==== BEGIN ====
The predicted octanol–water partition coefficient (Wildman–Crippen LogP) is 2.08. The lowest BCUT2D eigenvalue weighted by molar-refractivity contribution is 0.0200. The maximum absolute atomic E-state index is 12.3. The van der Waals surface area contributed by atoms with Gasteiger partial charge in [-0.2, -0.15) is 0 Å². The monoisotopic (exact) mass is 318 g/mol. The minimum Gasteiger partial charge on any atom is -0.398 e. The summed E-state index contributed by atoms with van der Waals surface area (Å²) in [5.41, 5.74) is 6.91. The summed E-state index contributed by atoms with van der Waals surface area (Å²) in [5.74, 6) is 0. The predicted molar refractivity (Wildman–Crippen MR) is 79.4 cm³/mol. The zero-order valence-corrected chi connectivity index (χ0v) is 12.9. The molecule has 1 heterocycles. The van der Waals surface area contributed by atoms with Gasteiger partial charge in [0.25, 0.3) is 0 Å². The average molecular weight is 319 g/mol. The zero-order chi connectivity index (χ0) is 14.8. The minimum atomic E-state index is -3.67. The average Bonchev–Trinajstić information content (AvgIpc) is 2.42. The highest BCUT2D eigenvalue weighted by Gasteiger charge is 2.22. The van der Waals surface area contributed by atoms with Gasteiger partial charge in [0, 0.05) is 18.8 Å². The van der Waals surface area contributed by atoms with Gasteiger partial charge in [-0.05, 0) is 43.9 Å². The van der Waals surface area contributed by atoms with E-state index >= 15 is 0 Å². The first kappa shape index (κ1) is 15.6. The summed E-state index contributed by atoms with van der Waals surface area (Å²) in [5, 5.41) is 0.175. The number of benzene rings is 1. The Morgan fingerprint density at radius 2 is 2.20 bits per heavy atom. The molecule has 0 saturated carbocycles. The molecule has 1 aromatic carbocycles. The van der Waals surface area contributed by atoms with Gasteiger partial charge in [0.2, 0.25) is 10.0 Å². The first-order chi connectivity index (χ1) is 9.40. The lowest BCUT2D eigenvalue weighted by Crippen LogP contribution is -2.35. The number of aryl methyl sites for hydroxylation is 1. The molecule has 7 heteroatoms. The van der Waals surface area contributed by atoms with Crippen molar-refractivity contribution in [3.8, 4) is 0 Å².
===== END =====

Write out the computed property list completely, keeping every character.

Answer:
The predicted octanol–water partition coefficient (Wildman–Crippen LogP) is 2.08. The lowest BCUT2D eigenvalue weighted by molar-refractivity contribution is 0.0200. The maximum absolute atomic E-state index is 12.3. The van der Waals surface area contributed by atoms with Gasteiger partial charge in [-0.2, -0.15) is 0 Å². The monoisotopic (exact) mass is 318 g/mol. The minimum Gasteiger partial charge on any atom is -0.398 e. The summed E-state index contributed by atoms with van der Waals surface area (Å²) in [5.41, 5.74) is 6.91. The summed E-state index contributed by atoms with van der Waals surface area (Å²) in [5.74, 6) is 0. The predicted molar refractivity (Wildman–Crippen MR) is 79.4 cm³/mol. The zero-order valence-corrected chi connectivity index (χ0v) is 12.9. The molecule has 1 heterocycles. The van der Waals surface area contributed by atoms with Gasteiger partial charge in [0.25, 0.3) is 0 Å². The average molecular weight is 319 g/mol. The zero-order chi connectivity index (χ0) is 14.8. The minimum atomic E-state index is -3.67. The average Bonchev–Trinajstić information content (AvgIpc) is 2.42. The highest BCUT2D eigenvalue weighted by Gasteiger charge is 2.22. The van der Waals surface area contributed by atoms with Gasteiger partial charge in [0, 0.05) is 18.8 Å². The van der Waals surface area contributed by atoms with Gasteiger partial charge in [-0.05, 0) is 43.9 Å². The van der Waals surface area contributed by atoms with E-state index >= 15 is 0 Å². The first kappa shape index (κ1) is 15.6. The summed E-state index contributed by atoms with van der Waals surface area (Å²) in [5, 5.41) is 0.175. The number of benzene rings is 1. The Morgan fingerprint density at radius 2 is 2.20 bits per heavy atom. The molecule has 0 saturated carbocycles. The molecule has 1 aromatic carbocycles. The van der Waals surface area contributed by atoms with Gasteiger partial charge in [0.2, 0.25) is 10.0 Å². The first-order chi connectivity index (χ1) is 9.40. The lowest BCUT2D eigenvalue weighted by Crippen LogP contribution is -2.35. The number of aryl methyl sites for hydroxylation is 1. The molecule has 7 heteroatoms. The van der Waals surface area contributed by atoms with Crippen molar-refractivity contribution in [3.8, 4) is 0 Å².